The only problem is it is not actually a tax, according to City Attorney Goldsmith. “They are running around calling it the job tax. Well if it was a tax, it would be illegal; we’ve given an opinion: it’s not a tax, it is a fee.”
The so-called "linkage fee" is what developers would pay on new construction that would go to building more affordable housing.
But in front of the supermarket the nuances of policy are lost. The signature gatherers call it a tax, and that rankles Goldsmith.
Goldsmith says when he hears the claim, he winces a bit, “Every time I hear that it’s like, 'Ah, but that’s their right, that’s their opinion.'”
An opinion, Goldsmith says, that has absolute legal status in a referendum campaign.
I asked Goldsmith at what point the signature gatherer was crossing the law by stretching the truth. He told me that unless there was outright fraud in the petition actually signed, paid signature gatherers can say what they want.
Goldsmith pointed out that hyperbole is part of process. He said if “the signature gatherer told me this will change the course of history in San Diego and everyone will lose jobs,” that would be OK. “A judge is going to think in the back of his or her mind about the Supreme Courts direction, this is one of the most precious rights and defend it if we can and let them give their puffery.”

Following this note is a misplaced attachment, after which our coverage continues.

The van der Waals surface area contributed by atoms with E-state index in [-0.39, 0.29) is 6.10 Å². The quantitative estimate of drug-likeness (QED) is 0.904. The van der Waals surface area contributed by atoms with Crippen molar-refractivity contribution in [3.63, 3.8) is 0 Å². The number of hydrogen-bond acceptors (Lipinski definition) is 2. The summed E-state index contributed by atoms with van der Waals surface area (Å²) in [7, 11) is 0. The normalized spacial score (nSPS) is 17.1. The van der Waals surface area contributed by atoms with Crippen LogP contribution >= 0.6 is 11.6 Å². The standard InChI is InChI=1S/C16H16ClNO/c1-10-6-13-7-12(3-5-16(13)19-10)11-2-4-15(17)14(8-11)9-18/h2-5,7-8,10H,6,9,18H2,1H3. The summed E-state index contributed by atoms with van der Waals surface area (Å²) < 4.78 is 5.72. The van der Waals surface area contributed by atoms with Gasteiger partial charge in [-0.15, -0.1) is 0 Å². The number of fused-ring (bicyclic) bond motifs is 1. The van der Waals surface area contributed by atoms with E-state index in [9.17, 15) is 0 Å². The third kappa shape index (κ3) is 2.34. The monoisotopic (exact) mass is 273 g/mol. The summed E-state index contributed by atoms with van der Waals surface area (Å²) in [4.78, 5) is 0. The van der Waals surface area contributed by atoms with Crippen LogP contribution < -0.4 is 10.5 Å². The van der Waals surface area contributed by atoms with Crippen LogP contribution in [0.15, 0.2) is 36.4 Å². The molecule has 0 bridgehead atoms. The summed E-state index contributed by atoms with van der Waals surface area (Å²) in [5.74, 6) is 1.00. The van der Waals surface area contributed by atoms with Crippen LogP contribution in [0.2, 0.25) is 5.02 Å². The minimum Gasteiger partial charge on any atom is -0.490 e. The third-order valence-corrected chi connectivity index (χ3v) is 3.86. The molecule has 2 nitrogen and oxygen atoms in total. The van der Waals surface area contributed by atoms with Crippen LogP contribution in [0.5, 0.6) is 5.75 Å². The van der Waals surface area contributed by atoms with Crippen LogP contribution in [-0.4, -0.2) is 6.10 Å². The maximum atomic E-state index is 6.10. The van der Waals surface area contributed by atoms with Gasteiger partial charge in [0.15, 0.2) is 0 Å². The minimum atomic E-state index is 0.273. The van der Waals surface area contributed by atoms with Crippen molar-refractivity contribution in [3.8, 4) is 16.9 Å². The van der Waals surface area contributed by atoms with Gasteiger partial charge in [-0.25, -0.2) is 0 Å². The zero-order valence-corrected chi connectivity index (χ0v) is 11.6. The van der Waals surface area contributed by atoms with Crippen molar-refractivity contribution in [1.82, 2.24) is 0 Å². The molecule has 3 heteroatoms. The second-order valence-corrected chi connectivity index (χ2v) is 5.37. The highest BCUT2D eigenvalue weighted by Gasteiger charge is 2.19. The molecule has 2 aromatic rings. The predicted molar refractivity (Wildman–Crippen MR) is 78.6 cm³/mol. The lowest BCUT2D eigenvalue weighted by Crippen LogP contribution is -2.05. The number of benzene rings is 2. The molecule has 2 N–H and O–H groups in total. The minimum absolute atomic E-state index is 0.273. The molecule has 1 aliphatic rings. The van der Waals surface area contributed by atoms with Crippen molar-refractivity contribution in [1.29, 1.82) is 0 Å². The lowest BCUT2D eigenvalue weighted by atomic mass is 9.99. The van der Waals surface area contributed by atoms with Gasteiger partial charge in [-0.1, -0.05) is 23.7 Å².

According to Goldsmith puffery is part of the process, it might obscure the issue, but it protects the process of direct democracy.
Still, this picture of moneyed interests paying signature gatherers to sell half-truths is a long way from where the concept of referendums began.
Does The Referendum Process Favor Those With Deep Pockets?
Is the referendum process—so long a participant in reform—broken or misused?
San Diego’s interim Mayor Todd Gloria said he thinks referendums have become the tool of the wealthy. He believes that money has watered down the process, “where once the less powerful used it to call the powerful to account.” Now, “it really has been turned on its head, with special interests using direct democracy to get outcomes they cant get through the normal democratic process," he said.